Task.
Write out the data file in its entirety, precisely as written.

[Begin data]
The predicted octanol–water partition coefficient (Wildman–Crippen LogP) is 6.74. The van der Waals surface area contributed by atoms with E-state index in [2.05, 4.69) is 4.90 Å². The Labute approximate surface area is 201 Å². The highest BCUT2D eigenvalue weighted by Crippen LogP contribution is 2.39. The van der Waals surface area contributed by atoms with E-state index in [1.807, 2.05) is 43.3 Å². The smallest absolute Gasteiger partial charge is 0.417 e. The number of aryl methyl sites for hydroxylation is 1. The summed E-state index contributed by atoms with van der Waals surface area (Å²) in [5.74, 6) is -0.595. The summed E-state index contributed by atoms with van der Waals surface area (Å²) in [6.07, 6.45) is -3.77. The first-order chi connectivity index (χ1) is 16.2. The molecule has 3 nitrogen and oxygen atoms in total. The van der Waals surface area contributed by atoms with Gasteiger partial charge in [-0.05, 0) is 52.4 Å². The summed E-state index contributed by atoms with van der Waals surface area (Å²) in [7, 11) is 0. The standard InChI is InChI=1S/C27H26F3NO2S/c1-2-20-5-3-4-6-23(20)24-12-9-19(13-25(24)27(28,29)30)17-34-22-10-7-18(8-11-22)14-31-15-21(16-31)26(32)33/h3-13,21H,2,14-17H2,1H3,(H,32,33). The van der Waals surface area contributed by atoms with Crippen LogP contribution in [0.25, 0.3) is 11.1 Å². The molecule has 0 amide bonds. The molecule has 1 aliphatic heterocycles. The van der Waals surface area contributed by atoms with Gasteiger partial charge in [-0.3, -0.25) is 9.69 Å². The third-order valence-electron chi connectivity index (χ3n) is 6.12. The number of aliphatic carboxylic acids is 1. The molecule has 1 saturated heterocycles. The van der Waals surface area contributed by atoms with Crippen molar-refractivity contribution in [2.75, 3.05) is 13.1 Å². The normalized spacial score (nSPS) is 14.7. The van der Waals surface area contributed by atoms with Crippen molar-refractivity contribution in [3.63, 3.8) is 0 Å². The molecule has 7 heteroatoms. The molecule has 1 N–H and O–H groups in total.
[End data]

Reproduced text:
The predicted octanol–water partition coefficient (Wildman–Crippen LogP) is 6.74. The van der Waals surface area contributed by atoms with E-state index in [2.05, 4.69) is 4.90 Å². The Labute approximate surface area is 201 Å². The highest BCUT2D eigenvalue weighted by Crippen LogP contribution is 2.39. The van der Waals surface area contributed by atoms with E-state index in [1.807, 2.05) is 43.3 Å². The smallest absolute Gasteiger partial charge is 0.417 e. The number of aryl methyl sites for hydroxylation is 1. The summed E-state index contributed by atoms with van der Waals surface area (Å²) in [5.74, 6) is -0.595. The summed E-state index contributed by atoms with van der Waals surface area (Å²) in [6.07, 6.45) is -3.77. The first-order chi connectivity index (χ1) is 16.2. The molecule has 3 nitrogen and oxygen atoms in total. The van der Waals surface area contributed by atoms with Gasteiger partial charge in [-0.05, 0) is 52.4 Å². The summed E-state index contributed by atoms with van der Waals surface area (Å²) in [7, 11) is 0. The standard InChI is InChI=1S/C27H26F3NO2S/c1-2-20-5-3-4-6-23(20)24-12-9-19(13-25(24)27(28,29)30)17-34-22-10-7-18(8-11-22)14-31-15-21(16-31)26(32)33/h3-13,21H,2,14-17H2,1H3,(H,32,33). The van der Waals surface area contributed by atoms with Crippen LogP contribution in [0.25, 0.3) is 11.1 Å². The molecule has 0 amide bonds. The molecule has 1 aliphatic heterocycles. The van der Waals surface area contributed by atoms with Gasteiger partial charge in [-0.3, -0.25) is 9.69 Å². The third-order valence-electron chi connectivity index (χ3n) is 6.12. The number of aliphatic carboxylic acids is 1. The molecule has 1 saturated heterocycles. The van der Waals surface area contributed by atoms with Crippen molar-refractivity contribution in [2.75, 3.05) is 13.1 Å². The normalized spacial score (nSPS) is 14.7. The van der Waals surface area contributed by atoms with Crippen molar-refractivity contribution in [3.63, 3.8) is 0 Å². The molecule has 7 heteroatoms. The molecule has 1 N–H and O–H groups in total.